Posts for the Topic waste

The Great Pacific Garbage Patch

The Great Pacific Garbage Patch

In an Earth plentiful of space and natural resources, it’s easy to forget the environmental impact of something as small as plastic. Yet, we continue to use plastic every day. From plastic bottles, plastic bags, to plastic packaging, human beings consume an irrational amount of plastic waste. Where does it go? Well, no other than our waters leading to the topic of this blog: The Great Pacific Garbage Patch. The Sustainability Office is here to discuss what the Great Pacific Garbage Patch is, its effects on our environment, and the projects that are underway in solving this global mess.

Feature: Reducing waste with A Friendlier Company

Kayli and Jacqui with their containers

Prior to COVID-19, zero-waste take-out was already challenging. The pandemic made it even harder, with restrictions on the use of personal mugs, take-out boxes and more for sanitation reasons. However, one company is beating the odds and helping local restaurants transform their practices towards circular systems. Today, we are sharing the story of A Friendlier Company, whose vision is to create a centralized, circular system across Canada.

5 simple things you can do to make the University of Waterloo a more sustainable campus!

Aerial view of campus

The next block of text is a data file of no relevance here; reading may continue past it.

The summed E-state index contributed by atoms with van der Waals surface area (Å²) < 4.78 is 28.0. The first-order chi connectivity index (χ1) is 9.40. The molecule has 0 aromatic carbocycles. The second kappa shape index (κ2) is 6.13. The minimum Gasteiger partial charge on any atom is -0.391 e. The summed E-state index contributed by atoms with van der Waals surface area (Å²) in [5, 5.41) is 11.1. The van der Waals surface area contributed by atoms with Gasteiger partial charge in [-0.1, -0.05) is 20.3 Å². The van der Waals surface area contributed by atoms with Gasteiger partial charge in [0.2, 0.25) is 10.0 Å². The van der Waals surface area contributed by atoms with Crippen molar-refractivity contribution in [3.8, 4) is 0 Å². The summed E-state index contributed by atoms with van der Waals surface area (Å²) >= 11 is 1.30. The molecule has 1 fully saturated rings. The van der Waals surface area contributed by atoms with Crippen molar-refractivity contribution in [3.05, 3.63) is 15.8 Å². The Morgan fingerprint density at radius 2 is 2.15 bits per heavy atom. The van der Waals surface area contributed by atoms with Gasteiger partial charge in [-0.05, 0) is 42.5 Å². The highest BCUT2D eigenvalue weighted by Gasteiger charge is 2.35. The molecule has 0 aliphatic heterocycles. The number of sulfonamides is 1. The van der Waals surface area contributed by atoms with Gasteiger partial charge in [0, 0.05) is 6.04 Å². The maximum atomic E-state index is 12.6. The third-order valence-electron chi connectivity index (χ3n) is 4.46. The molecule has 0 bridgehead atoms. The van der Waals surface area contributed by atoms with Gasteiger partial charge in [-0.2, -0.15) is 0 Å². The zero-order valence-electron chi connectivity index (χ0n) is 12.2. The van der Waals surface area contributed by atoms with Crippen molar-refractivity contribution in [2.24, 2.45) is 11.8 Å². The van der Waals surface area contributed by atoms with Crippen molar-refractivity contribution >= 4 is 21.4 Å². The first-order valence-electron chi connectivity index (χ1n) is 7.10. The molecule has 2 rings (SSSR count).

You've probably heard that the University of Waterloo has released sustainability reports in the past, and that there is progress being made on many aspects of sustainability. But how can students, staff and faculty make a meaningful and long-lasting impact on-campus?

What's the big deal with battery recycling?

Battery recycling stations on campus

Lack of knowledge. Inconvenience. Uncertainty. These barriers can make battery recycling seem difficult for people to participate in.

The Science and Art of Composting

Student emptying compost cow

Since our formation over the 3 years ago, UW Campus Compost has established the view that composting is both a science and an art -- and messy ones at that. The science is biochemistry and ecology; it's the interaction of external factors and ratios of organic matter; it's the techniques used. The art view considers composting a labour of love -- and one that should be shared with others.

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